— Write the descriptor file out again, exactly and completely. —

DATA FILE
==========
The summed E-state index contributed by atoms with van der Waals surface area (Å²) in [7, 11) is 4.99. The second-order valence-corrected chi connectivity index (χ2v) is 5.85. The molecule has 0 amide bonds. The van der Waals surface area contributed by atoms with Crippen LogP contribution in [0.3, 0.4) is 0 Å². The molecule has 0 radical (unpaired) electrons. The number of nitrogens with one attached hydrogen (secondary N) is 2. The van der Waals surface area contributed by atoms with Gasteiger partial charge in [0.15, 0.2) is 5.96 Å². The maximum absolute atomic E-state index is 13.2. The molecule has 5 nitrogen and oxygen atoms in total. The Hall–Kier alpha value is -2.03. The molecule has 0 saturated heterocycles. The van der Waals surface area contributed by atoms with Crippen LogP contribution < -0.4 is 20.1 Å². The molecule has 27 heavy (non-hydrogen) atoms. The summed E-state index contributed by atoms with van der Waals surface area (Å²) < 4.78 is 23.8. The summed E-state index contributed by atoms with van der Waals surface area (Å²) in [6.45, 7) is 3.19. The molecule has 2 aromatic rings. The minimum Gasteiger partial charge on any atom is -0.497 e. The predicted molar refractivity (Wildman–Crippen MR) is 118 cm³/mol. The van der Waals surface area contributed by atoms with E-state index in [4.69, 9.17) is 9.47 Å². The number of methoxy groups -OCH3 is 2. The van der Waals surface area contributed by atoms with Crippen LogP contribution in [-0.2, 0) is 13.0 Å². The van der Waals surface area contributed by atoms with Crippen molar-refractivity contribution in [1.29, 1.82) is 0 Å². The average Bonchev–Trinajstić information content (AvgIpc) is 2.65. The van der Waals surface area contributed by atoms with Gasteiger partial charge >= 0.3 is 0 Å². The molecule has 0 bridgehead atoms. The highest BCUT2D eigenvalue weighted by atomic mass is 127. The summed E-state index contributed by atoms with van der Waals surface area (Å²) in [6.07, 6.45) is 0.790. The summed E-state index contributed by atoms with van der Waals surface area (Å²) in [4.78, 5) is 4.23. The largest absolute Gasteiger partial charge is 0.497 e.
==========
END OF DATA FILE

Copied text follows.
The summed E-state index contributed by atoms with van der Waals surface area (Å²) in [7, 11) is 4.99. The second-order valence-corrected chi connectivity index (χ2v) is 5.85. The molecule has 0 amide bonds. The van der Waals surface area contributed by atoms with Crippen LogP contribution in [0.3, 0.4) is 0 Å². The molecule has 0 radical (unpaired) electrons. The number of nitrogens with one attached hydrogen (secondary N) is 2. The van der Waals surface area contributed by atoms with Gasteiger partial charge in [0.15, 0.2) is 5.96 Å². The maximum absolute atomic E-state index is 13.2. The molecule has 5 nitrogen and oxygen atoms in total. The Hall–Kier alpha value is -2.03. The molecule has 0 saturated heterocycles. The van der Waals surface area contributed by atoms with Crippen LogP contribution < -0.4 is 20.1 Å². The molecule has 27 heavy (non-hydrogen) atoms. The summed E-state index contributed by atoms with van der Waals surface area (Å²) < 4.78 is 23.8. The summed E-state index contributed by atoms with van der Waals surface area (Å²) in [6.45, 7) is 3.19. The molecule has 2 aromatic rings. The minimum Gasteiger partial charge on any atom is -0.497 e. The predicted molar refractivity (Wildman–Crippen MR) is 118 cm³/mol. The van der Waals surface area contributed by atoms with E-state index in [4.69, 9.17) is 9.47 Å². The number of methoxy groups -OCH3 is 2. The van der Waals surface area contributed by atoms with Crippen LogP contribution in [-0.2, 0) is 13.0 Å². The van der Waals surface area contributed by atoms with Crippen molar-refractivity contribution in [1.29, 1.82) is 0 Å². The average Bonchev–Trinajstić information content (AvgIpc) is 2.65. The van der Waals surface area contributed by atoms with Gasteiger partial charge >= 0.3 is 0 Å². The molecule has 0 bridgehead atoms. The highest BCUT2D eigenvalue weighted by atomic mass is 127. The summed E-state index contributed by atoms with van der Waals surface area (Å²) in [6.07, 6.45) is 0.790. The summed E-state index contributed by atoms with van der Waals surface area (Å²) in [4.78, 5) is 4.23. The largest absolute Gasteiger partial charge is 0.497 e.